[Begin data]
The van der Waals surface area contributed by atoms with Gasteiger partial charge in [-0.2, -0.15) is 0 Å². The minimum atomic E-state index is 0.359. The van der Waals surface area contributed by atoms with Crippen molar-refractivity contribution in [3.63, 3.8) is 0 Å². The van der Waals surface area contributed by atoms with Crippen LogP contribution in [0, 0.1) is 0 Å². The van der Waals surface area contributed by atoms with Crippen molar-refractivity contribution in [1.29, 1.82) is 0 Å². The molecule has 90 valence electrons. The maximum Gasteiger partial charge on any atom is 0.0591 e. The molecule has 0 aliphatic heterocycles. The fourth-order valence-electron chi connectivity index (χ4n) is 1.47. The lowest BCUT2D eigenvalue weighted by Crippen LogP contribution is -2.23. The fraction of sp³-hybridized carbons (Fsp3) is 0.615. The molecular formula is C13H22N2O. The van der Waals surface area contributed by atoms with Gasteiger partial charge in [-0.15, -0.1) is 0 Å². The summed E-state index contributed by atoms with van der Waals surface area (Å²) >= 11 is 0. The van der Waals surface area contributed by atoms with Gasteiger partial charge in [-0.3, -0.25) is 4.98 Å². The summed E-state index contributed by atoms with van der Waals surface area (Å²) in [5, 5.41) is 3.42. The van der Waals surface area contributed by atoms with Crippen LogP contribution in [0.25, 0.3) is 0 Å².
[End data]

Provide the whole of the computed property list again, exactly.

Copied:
The van der Waals surface area contributed by atoms with Gasteiger partial charge in [-0.2, -0.15) is 0 Å². The minimum atomic E-state index is 0.359. The van der Waals surface area contributed by atoms with Crippen molar-refractivity contribution in [3.63, 3.8) is 0 Å². The van der Waals surface area contributed by atoms with Crippen LogP contribution in [0, 0.1) is 0 Å². The van der Waals surface area contributed by atoms with Crippen molar-refractivity contribution in [1.29, 1.82) is 0 Å². The molecule has 90 valence electrons. The maximum Gasteiger partial charge on any atom is 0.0591 e. The molecule has 0 aliphatic heterocycles. The fourth-order valence-electron chi connectivity index (χ4n) is 1.47. The lowest BCUT2D eigenvalue weighted by Crippen LogP contribution is -2.23. The fraction of sp³-hybridized carbons (Fsp3) is 0.615. The molecular formula is C13H22N2O. The van der Waals surface area contributed by atoms with Gasteiger partial charge in [-0.15, -0.1) is 0 Å². The summed E-state index contributed by atoms with van der Waals surface area (Å²) >= 11 is 0. The van der Waals surface area contributed by atoms with Gasteiger partial charge in [-0.3, -0.25) is 4.98 Å². The summed E-state index contributed by atoms with van der Waals surface area (Å²) in [5, 5.41) is 3.42. The van der Waals surface area contributed by atoms with Crippen LogP contribution in [0.25, 0.3) is 0 Å².